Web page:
Flexible spending account (FSA)
Similar to an HSA, a flexible spending account (FSA) allows individuals to put pretax dollars into a savings account to be put towards medical expenses. There are a few key differences between FSAs and HSAs:
Flexible spending account
Health savings account
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Insurance plan type terms and definitions
Health management organization (HMO)
A Health Management Organization (HMO) plan is a health plan that provides care through a network of providers (doctors, hospitals, pharmacists) to deliver medical care. The providers on the network agree with the HMO to lower rates for plan members. Under this type of insurance coverage, the cost of care is only covered if the policyholder visits a provider in the network. Furthermore HMOs require that the policyholder select a primary care physician (PCP) who acts as the health care gatekeeper for the consumer. Under an HMO, a policyholder must first visit the PCP and receive a referral in order to see a specialist or receive treatment or services such as imaging and diagnostic tests.
Preferred provider option (PPO)
A preferred provider option plan (PPO) is a type of health plan that contracts with a system of medical providers to create a network of participating, or preferred, providers. Using these preferred providers within the established network can cost less, and using providers out of network will incur an additional charge. A PPO typically comes with higher premiums and copays than an HMO, but it covers more health services through a wider range of providers.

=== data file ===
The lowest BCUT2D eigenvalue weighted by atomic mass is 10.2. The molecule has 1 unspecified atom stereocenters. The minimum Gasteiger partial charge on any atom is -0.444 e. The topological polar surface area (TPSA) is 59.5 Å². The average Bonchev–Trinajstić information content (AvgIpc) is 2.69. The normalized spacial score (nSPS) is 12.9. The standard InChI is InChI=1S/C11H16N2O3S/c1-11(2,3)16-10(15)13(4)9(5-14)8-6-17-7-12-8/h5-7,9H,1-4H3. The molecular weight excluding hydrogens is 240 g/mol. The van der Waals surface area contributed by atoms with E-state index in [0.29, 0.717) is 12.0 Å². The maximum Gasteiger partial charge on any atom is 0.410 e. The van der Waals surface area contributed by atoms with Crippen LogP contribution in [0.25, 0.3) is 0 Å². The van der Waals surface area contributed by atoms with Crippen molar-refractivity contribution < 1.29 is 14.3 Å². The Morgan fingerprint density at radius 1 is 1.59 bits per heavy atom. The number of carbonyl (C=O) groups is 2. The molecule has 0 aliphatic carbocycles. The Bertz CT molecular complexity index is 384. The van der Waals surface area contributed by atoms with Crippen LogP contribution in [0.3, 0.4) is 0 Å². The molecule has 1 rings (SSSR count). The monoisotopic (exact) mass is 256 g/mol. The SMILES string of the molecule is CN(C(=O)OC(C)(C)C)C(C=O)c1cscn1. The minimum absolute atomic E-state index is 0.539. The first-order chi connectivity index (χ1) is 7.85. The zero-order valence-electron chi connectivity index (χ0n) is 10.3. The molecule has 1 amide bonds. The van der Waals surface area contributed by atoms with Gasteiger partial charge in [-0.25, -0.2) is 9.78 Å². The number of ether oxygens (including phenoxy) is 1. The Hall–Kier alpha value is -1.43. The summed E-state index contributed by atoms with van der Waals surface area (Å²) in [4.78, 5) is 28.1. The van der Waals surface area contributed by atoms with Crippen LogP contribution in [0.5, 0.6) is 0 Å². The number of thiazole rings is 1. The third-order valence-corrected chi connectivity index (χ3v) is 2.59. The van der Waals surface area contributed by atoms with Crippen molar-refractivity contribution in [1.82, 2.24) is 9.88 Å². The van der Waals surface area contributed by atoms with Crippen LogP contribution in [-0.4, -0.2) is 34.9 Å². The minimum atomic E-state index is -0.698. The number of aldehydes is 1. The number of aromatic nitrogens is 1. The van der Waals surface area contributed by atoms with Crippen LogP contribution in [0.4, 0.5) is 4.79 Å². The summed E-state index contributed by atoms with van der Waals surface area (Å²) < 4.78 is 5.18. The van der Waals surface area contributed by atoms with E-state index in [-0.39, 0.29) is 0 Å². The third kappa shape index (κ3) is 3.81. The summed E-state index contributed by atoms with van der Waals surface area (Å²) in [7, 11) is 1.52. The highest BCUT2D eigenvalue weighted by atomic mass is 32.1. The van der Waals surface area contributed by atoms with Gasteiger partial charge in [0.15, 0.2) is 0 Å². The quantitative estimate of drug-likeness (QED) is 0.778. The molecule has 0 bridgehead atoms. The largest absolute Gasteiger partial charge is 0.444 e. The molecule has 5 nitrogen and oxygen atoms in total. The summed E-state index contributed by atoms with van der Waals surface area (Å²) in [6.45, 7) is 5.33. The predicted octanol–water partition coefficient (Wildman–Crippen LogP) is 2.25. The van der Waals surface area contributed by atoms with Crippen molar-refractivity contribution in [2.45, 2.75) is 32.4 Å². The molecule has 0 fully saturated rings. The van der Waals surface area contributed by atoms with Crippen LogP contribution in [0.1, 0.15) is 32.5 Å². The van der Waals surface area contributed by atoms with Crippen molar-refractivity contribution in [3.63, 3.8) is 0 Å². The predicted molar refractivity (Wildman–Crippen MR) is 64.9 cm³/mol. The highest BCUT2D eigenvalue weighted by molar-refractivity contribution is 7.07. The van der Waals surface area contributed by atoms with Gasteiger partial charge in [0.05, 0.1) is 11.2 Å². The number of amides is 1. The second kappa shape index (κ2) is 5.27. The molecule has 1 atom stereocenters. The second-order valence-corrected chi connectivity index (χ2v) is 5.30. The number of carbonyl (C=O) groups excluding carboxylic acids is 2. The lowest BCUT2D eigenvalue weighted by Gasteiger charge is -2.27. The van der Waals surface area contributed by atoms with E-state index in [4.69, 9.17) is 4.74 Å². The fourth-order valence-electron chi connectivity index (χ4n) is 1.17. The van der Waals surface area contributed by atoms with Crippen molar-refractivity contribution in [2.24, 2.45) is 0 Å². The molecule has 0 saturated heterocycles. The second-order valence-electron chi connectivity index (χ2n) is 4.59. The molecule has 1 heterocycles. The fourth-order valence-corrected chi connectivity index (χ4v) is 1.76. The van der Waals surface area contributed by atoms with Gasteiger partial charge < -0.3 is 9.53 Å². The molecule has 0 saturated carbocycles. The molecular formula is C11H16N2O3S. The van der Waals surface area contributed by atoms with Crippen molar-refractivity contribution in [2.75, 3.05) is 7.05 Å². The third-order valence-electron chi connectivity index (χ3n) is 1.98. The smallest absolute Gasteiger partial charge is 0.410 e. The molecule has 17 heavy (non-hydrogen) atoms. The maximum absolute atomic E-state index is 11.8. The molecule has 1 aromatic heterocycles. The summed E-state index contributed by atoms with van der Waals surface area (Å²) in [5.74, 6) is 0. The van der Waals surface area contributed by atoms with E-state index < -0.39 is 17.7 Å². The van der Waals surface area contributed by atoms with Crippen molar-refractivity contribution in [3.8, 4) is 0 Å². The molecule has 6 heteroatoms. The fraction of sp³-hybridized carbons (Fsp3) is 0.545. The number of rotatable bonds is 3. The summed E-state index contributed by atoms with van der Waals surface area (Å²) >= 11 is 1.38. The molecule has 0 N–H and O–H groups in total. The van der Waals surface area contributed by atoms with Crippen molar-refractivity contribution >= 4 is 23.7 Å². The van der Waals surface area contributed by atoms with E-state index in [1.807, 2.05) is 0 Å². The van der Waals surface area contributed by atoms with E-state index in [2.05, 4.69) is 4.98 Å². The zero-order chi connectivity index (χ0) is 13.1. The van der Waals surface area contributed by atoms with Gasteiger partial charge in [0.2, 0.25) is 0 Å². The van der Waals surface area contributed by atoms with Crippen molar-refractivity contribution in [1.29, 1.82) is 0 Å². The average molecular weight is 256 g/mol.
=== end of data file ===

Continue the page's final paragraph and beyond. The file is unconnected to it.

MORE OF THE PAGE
Exclusive provider organization (EPO)
An exclusive provider organization plan (EPO) offers a network of doctors and hospitals, as with the other plans, and is typically more budget-friendly than a PPO if you stay in-network. Any care received out of network, apart from emergencies, will not be covered. EPO plans typically have lower premiums and higher deductibles.
Point of service (POS)
The term point of service (POS) refers to a type of health insurance plan that charges less for using physicians, hospitals and other providers within the established network. Policyholders are required to choose a PCP who acts as a regular source of care and from whom individuals must receive referrals for specialized care. While many POS plans do not require policyholders to meet a deductible, they result in higher costs for individuals who choose to go out of network for care.
High-deductible health plan (HDHP)
A high-deductible health plan (HDHP), as the name suggests, has a higher deductible than most other health plans. The average health insurance deductible is between $1,902 and $4,786 for plans purchased on the health insurance marketplace, while those who get their insurance through an employer tend to have slightly lower deductibles at an average of $1,644 for an individual. HDHPs have an average deductible of $2,349 for individuals and $5,217 for families. Until your deductible is met, your insurance won't cover much, but you'll be paying relatively lower premiums than other health plans. As well, you'll likely qualify for a health savings account (HSA), which allows you to save pretax dollars to put towards future medical expenses.